I say things I later regret. I do things I wish I didn’t do. And this is the frailty that makes the human experience so challenging. Our imperfections and weaknesses are an integral part of the story — we even say it, when we make mistakes:

I’m only human.

And that only human place? That is the place where God steps in with strength for our frailty.

What seems like a liability, God turns into an asset.

Paul explains it this way:

But he said to me, “My grace is sufficient for you, for my power is made perfect in weakness.” Therefore I will boast all the more gladly about my weaknesses, so that Christ’s power may rest on me.  That is why, for Christ’s sake, I delight in weaknesses, in insults, in hardships, in persecutions, in difficulties. For when I am weak, then I am strong. {2 Cor. 12: 9-10}

Paul’s weakness started out as a source of frustration for him, but in God’s glorious goodness, He saw it fit to redeem those weaknesses — and turn them into a personal advantage. The more weakness we struggle with, the more we can lean on the power of God instead of trying to stand on our own {in}sufficiency.

We will make bad calls. We’ll make mistakes. We’ll make misjudgments. We might sometimes be the one that sends someone else to their minivan in tears, and not even know it.

But there is grace and forgiveness for those poor choices, and by the help of the Holy Spirit, there is the hope that we can walk the line a little better next time, that we can stay in step with the Spirit, that we can follow the example of Jesus.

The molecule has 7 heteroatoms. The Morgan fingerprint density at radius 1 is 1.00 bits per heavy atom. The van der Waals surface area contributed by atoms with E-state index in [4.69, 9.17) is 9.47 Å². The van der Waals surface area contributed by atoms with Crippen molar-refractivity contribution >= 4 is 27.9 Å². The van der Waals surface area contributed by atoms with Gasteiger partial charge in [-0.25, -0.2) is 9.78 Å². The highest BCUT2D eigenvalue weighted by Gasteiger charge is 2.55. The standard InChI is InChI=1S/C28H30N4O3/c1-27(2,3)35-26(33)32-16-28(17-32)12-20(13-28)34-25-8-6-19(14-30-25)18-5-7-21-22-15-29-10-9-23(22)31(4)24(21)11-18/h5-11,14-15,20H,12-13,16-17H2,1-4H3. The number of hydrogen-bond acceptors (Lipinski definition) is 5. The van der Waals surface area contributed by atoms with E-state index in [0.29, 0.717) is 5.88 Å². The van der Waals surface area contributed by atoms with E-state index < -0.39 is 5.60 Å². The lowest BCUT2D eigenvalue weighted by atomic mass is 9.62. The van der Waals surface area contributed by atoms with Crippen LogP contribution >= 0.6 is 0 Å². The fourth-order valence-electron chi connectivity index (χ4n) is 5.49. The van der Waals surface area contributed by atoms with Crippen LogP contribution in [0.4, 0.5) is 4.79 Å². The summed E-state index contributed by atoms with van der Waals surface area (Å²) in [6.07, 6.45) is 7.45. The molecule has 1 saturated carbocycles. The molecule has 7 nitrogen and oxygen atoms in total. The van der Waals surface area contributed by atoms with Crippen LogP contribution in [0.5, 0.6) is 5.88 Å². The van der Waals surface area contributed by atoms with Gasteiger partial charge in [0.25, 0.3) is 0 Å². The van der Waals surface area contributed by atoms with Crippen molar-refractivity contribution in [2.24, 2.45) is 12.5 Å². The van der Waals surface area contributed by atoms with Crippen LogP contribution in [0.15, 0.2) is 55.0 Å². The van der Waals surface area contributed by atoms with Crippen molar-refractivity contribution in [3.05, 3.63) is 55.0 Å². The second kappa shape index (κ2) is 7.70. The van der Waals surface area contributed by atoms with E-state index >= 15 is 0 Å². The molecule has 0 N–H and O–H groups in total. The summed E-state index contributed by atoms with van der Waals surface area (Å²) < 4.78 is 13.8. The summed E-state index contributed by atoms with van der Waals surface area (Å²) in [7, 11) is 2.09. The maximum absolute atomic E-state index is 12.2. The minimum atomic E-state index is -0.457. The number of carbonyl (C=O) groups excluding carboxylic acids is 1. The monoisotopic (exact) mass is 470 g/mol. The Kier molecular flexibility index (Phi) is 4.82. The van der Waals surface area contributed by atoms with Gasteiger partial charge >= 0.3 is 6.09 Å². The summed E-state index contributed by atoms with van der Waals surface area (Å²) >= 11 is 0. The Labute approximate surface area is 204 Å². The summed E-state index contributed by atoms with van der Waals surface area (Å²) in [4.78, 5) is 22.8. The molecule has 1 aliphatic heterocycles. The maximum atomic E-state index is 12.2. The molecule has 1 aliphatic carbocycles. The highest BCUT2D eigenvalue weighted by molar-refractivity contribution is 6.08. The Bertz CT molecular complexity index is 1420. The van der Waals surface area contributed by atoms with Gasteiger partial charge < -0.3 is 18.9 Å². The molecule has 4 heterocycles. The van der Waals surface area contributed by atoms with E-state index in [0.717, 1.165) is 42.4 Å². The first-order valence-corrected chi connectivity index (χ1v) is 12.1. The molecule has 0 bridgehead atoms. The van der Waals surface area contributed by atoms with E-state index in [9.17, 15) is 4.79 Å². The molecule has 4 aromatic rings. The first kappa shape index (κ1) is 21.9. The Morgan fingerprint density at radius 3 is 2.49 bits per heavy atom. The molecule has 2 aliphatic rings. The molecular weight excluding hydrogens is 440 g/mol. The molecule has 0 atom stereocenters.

Will we ever be completely comfortable in our own skin? Probably not. But that God chooses to stand with us, work through us, forgive us and use us anyway? It’s nothing short of glorious.

xCC

 

#31Days, Starting… Now

#31Days, Starting… Now

Hi there! I’m posting the links to each day on this post to make it easy for folks to find them. Please scroll down to read the #31 days series introduction!

Day 1: One Day at a Time

Day 2: The Strength in Our Frailty (And the Guy at the Bank)

Day 3: Blind Faith Sees

Day 4: On Dragons, Angels and Jesus

Day 5: You Got Spirit, Let’s Hear It

Day 6: The Declaration of Un-independence

Day 7: Fight Fear with Good

Day 8: Holy Stooping and Drama Llamas

Day 9: Lost and Found

Day 10: The Gift in Giving

Day 11: Finding Yourself

Day 12: Life’s Beautiful Brevity

Day 13: Blessed Obedience

Day 14: Joy from Ashes

Day 15: A Heads Up at Halfway

Day 16: Work Worth Waiting For

Day 17: When Less is More

Day 18: Beautiful No-Nos

Day 19: The Voice(s)

Day 20: Faith is a Team Sport

Day 21: On Entering Negative Space

Day 22: Using Your Voice

Day 23: Simple Trust

Day 24: Because You Know What They Say

Day 25: For When You Can’t Keep Going, But You Must

Day 26: Unconventional Wisdom

Day 27: Love in the Small Stuff OR Lessons from Baby Clothes

Day 28: Overlooking the Junk for the Love

I guess this story really starts about five years ago, when The Nester wrote about the same topic for 31 days. She has a fantastic blog about, well, nesting naturally, but about 3,700 other great topics fit inside of that realm, too. And five years ago, she wrote, I loved it, and I thought, “Ooh! I want to do that!” The next year, she invited eight friends to join in, and I, from far away in South Africa, read along and thought, “Ooh, I still want to do that!” and the next year, she sort of “opened it to the general public” and 746 people jumped in. I thought, “Ooh, I still want to do that!” but I think I was moving countries and had some small children or something.